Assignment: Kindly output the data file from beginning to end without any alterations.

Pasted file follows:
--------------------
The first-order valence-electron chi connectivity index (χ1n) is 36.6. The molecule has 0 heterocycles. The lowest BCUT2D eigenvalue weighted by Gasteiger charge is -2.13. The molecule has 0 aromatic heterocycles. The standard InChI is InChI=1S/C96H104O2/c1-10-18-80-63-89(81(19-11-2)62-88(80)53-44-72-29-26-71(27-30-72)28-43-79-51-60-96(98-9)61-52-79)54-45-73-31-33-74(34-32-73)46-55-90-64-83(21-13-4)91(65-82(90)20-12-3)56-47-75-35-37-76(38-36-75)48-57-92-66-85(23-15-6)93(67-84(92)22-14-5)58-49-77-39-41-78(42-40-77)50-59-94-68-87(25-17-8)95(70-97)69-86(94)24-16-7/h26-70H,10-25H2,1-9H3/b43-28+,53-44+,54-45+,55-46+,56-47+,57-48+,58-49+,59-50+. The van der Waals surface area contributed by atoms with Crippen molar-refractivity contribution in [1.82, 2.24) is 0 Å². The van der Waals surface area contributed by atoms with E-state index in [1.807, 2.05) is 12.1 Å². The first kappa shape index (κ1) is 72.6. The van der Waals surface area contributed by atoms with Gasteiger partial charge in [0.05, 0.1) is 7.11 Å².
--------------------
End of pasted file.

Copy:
The first-order valence-electron chi connectivity index (χ1n) is 36.6. The molecule has 0 heterocycles. The lowest BCUT2D eigenvalue weighted by Gasteiger charge is -2.13. The molecule has 0 aromatic heterocycles. The standard InChI is InChI=1S/C96H104O2/c1-10-18-80-63-89(81(19-11-2)62-88(80)53-44-72-29-26-71(27-30-72)28-43-79-51-60-96(98-9)61-52-79)54-45-73-31-33-74(34-32-73)46-55-90-64-83(21-13-4)91(65-82(90)20-12-3)56-47-75-35-37-76(38-36-75)48-57-92-66-85(23-15-6)93(67-84(92)22-14-5)58-49-77-39-41-78(42-40-77)50-59-94-68-87(25-17-8)95(70-97)69-86(94)24-16-7/h26-70H,10-25H2,1-9H3/b43-28+,53-44+,54-45+,55-46+,56-47+,57-48+,58-49+,59-50+. The van der Waals surface area contributed by atoms with Crippen molar-refractivity contribution in [1.82, 2.24) is 0 Å². The van der Waals surface area contributed by atoms with E-state index in [1.807, 2.05) is 12.1 Å². The first kappa shape index (κ1) is 72.6. The van der Waals surface area contributed by atoms with Gasteiger partial charge in [0.05, 0.1) is 7.11 Å².